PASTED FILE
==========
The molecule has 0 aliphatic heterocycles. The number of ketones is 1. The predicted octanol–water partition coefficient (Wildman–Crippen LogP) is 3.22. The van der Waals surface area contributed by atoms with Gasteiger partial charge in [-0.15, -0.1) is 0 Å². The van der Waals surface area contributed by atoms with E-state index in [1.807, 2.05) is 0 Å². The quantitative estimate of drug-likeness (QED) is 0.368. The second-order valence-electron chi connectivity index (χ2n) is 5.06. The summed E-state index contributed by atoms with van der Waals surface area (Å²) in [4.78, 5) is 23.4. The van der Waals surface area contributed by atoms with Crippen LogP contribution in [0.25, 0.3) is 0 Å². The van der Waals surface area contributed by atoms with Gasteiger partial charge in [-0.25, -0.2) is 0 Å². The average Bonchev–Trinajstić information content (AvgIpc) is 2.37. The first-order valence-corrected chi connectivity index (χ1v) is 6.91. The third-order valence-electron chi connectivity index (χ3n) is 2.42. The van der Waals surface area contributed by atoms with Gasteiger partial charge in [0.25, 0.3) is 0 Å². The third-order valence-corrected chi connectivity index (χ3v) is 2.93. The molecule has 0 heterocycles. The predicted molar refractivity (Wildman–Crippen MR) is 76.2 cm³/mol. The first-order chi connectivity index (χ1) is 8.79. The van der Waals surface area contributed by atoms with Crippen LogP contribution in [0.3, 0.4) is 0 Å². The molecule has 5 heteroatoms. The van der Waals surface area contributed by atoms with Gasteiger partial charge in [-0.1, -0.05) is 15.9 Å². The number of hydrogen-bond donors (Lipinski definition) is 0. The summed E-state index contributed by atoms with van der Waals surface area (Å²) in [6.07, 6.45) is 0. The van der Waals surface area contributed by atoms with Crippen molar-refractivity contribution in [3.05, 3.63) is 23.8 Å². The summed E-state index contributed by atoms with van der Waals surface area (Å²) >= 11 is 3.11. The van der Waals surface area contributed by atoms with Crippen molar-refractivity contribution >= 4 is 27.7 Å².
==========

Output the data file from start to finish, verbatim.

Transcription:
The molecule has 0 aliphatic heterocycles. The number of ketones is 1. The predicted octanol–water partition coefficient (Wildman–Crippen LogP) is 3.22. The van der Waals surface area contributed by atoms with Gasteiger partial charge in [-0.15, -0.1) is 0 Å². The van der Waals surface area contributed by atoms with E-state index in [1.807, 2.05) is 0 Å². The quantitative estimate of drug-likeness (QED) is 0.368. The second-order valence-electron chi connectivity index (χ2n) is 5.06. The summed E-state index contributed by atoms with van der Waals surface area (Å²) in [4.78, 5) is 23.4. The van der Waals surface area contributed by atoms with Crippen LogP contribution in [0.25, 0.3) is 0 Å². The van der Waals surface area contributed by atoms with Gasteiger partial charge in [-0.25, -0.2) is 0 Å². The average Bonchev–Trinajstić information content (AvgIpc) is 2.37. The first-order valence-corrected chi connectivity index (χ1v) is 6.91. The third-order valence-electron chi connectivity index (χ3n) is 2.42. The van der Waals surface area contributed by atoms with Gasteiger partial charge in [0.25, 0.3) is 0 Å². The third-order valence-corrected chi connectivity index (χ3v) is 2.93. The molecule has 0 heterocycles. The predicted molar refractivity (Wildman–Crippen MR) is 76.2 cm³/mol. The first-order chi connectivity index (χ1) is 8.79. The van der Waals surface area contributed by atoms with Crippen LogP contribution in [0.3, 0.4) is 0 Å². The molecule has 5 heteroatoms. The van der Waals surface area contributed by atoms with Gasteiger partial charge in [-0.1, -0.05) is 15.9 Å². The number of hydrogen-bond donors (Lipinski definition) is 0. The summed E-state index contributed by atoms with van der Waals surface area (Å²) in [6.07, 6.45) is 0. The van der Waals surface area contributed by atoms with Crippen molar-refractivity contribution in [3.05, 3.63) is 23.8 Å². The summed E-state index contributed by atoms with van der Waals surface area (Å²) >= 11 is 3.11. The van der Waals surface area contributed by atoms with Crippen molar-refractivity contribution >= 4 is 27.7 Å².